One-way for thermal radiation

1 Sept 2021

LMU physicists have developed a novel method for contactless cooling of objects.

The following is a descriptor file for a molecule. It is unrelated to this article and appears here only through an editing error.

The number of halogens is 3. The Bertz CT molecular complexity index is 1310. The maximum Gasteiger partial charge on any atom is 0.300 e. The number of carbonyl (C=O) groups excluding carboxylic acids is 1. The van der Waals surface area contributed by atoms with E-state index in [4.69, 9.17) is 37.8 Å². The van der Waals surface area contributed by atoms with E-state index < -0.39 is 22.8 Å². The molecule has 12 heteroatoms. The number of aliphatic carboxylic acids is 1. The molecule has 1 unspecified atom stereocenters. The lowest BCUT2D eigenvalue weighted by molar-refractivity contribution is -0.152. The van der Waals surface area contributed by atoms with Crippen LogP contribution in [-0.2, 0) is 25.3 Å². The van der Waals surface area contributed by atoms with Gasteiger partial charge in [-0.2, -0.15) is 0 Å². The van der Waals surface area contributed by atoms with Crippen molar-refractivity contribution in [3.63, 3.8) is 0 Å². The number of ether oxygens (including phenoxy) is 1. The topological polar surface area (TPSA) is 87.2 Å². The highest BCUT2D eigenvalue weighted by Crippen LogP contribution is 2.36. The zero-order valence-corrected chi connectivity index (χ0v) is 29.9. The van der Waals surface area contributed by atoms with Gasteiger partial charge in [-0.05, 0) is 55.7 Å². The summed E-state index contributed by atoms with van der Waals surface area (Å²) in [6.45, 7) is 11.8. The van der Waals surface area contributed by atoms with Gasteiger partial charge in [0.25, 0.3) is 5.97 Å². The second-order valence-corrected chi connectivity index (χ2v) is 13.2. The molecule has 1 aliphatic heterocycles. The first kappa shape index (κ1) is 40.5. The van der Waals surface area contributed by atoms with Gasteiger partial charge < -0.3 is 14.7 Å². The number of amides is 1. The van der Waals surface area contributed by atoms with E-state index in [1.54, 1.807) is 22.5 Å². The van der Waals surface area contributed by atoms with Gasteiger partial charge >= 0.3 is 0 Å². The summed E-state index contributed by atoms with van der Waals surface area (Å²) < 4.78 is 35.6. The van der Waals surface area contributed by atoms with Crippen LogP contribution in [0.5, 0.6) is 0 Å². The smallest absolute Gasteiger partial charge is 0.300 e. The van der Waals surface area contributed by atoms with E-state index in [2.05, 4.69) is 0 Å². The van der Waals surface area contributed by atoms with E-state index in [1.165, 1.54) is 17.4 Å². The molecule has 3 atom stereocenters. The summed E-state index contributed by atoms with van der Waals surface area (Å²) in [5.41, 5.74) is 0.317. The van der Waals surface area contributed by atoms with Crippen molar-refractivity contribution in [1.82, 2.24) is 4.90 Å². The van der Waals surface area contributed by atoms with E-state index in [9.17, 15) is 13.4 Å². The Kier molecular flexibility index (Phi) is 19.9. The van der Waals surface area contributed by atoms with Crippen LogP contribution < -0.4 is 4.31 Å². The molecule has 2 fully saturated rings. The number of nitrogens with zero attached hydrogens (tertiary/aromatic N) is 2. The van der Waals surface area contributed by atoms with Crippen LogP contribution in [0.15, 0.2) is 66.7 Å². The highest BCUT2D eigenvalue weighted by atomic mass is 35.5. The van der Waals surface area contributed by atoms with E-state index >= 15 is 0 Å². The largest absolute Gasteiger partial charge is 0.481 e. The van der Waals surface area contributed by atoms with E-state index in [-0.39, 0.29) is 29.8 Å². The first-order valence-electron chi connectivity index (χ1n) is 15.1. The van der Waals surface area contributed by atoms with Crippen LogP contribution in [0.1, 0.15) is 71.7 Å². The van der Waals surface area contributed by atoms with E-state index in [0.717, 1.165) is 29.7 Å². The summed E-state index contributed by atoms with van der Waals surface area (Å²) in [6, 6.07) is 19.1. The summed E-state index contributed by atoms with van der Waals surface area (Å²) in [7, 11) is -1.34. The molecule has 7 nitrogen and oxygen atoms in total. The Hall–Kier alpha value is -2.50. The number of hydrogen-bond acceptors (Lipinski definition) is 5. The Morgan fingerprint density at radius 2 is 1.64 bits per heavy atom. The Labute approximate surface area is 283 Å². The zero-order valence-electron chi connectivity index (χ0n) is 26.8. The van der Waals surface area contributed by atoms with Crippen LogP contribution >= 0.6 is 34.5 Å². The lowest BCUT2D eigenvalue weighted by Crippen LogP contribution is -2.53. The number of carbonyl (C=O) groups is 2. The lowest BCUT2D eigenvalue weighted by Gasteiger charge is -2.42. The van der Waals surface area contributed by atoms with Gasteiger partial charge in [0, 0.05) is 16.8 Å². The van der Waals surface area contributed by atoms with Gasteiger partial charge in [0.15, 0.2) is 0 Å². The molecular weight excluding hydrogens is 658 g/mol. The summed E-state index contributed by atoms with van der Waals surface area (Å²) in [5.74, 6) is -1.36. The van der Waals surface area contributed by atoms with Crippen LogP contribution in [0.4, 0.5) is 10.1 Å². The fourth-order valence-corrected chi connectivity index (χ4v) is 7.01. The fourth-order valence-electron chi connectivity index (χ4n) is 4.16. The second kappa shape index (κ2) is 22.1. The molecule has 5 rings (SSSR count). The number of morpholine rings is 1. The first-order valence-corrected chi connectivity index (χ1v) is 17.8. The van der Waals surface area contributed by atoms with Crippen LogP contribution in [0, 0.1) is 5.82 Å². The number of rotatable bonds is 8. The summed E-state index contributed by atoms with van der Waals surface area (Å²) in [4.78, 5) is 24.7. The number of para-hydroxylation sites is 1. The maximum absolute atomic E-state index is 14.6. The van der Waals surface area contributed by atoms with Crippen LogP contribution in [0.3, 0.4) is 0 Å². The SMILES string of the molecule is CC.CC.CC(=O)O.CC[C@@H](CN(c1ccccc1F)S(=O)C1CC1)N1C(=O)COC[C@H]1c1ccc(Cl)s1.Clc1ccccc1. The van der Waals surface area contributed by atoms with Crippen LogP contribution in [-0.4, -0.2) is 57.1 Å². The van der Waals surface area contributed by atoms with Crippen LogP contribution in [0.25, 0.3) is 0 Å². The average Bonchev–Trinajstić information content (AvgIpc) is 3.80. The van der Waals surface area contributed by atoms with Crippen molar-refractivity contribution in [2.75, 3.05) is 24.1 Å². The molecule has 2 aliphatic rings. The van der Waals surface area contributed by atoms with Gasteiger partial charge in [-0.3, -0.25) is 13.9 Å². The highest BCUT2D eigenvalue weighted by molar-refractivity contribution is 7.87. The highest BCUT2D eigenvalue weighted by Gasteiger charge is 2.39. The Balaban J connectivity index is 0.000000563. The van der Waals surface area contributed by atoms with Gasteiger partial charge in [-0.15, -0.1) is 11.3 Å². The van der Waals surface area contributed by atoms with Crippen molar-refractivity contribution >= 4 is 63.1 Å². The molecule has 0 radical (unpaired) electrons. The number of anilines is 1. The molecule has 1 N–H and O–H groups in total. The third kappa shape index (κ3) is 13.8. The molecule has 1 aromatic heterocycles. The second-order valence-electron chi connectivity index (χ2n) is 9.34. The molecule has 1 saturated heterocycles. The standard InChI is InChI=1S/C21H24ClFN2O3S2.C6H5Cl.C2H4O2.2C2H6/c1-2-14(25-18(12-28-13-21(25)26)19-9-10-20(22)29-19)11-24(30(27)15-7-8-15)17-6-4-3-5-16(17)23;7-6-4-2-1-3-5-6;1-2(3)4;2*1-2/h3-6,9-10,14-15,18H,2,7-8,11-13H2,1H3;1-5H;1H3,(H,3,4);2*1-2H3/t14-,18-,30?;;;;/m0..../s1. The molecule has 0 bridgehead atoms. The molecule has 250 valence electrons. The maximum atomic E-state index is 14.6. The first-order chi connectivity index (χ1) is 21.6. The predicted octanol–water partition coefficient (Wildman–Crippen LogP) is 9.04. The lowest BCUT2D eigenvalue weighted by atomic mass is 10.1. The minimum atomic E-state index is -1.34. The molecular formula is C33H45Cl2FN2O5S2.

Everyone knows what it’s like to be out on a cold and cloudless winter night when the skies are studded with stars. In the open the cold is all too keenly felt. But in a forest, under the protective cover of the trees, it is less so. The reason for this difference is thermal radiation, which is emitted by the body and, depending on the nature of one’s surroundings, may be replaced by a smaller amount of radiation emanating from the environment. With a temperature of −270°C, the Universe is far colder than our own immediate surroundings, and therefore emits hardly any thermal radiation. Research groups around the world have recently begun to explore novel methods for cooling buildings and clothing, even in broad daylight, by enhancing the rate of heat exchange with the Universe – without the need for further energy consumption. However, potential applications of these methods for technological or experimental purposes – on a small scale – have rarely been investigated up to now.


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